Affiliation: Department of Infectious Diseases, University of Torino, c/o Ospedale Amedeo di Savoia, C.so Svizzera 164, 10159, Torino, Italy.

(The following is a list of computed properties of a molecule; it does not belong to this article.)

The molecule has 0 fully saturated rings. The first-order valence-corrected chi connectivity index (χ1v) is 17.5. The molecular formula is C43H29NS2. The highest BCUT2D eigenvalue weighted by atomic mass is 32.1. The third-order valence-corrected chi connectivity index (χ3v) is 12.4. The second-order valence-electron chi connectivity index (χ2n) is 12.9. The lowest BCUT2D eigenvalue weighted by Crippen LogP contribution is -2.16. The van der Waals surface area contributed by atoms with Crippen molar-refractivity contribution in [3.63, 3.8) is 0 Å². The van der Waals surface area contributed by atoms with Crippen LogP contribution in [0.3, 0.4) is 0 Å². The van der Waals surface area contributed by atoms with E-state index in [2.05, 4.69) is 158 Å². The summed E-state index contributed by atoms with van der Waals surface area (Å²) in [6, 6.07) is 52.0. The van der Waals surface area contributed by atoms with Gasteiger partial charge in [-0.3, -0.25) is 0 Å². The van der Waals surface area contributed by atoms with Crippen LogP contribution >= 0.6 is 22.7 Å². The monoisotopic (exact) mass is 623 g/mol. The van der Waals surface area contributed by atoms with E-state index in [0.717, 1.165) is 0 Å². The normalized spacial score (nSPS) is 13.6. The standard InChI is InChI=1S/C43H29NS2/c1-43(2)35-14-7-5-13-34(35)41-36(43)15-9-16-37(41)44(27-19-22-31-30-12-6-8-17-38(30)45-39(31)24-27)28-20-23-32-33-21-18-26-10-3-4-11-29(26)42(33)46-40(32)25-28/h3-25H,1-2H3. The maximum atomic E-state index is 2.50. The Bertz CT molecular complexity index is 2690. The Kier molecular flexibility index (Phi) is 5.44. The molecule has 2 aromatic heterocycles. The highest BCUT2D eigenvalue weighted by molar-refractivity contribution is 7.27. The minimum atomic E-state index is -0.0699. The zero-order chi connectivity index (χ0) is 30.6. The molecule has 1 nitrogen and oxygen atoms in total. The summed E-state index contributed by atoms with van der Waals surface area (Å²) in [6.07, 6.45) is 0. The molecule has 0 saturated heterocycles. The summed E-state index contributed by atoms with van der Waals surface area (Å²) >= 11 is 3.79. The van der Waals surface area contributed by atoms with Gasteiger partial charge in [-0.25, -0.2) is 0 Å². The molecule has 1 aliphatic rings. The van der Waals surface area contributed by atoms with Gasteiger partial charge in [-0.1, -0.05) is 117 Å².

With growing information on antiretroviral drug pharmacogenetics, several studies have been conducted in African countries. One unique strand of knowledge that is currently emerging is the use of dried plasma spot devices in rural communities in Africa with a view to individualizying drugs employed against HIV infection. The results are encouraging as a relatively inexpensive test could inform on the probability of adverse reactions or treatment failure, thus helping to select the best regimen for a given patient in different African populations. This could have an important impact in African countries where anti-viral therapy failures (whether related to low adherence/intolerance or to resistance/insufficient drugs exposure) have huge associated costs, both in terms of disease progression and money expenditure. Data on the available information on pharmacogenetics in African patients as well as patients of African descendant are reviewed. Nevertheless no randomized controlled study evaluating the impact of pharmacogenetics in Africa has so far been conducted, particularly with a view to employing novel diagnostic platforms such as dried plasma/blood spot devices in rural communities. Following the discussed data a few candidate genes are suggested as potential candidates for prospective studies taking into account two pitfalls in the path towards individualized antiretroviral regimens in Africa: the reliance on non-African based laboratories that signal the need for local capacity building as well as international collaborations, and finally the need to better understand genetic diversity of different ethnic groups in the African continent.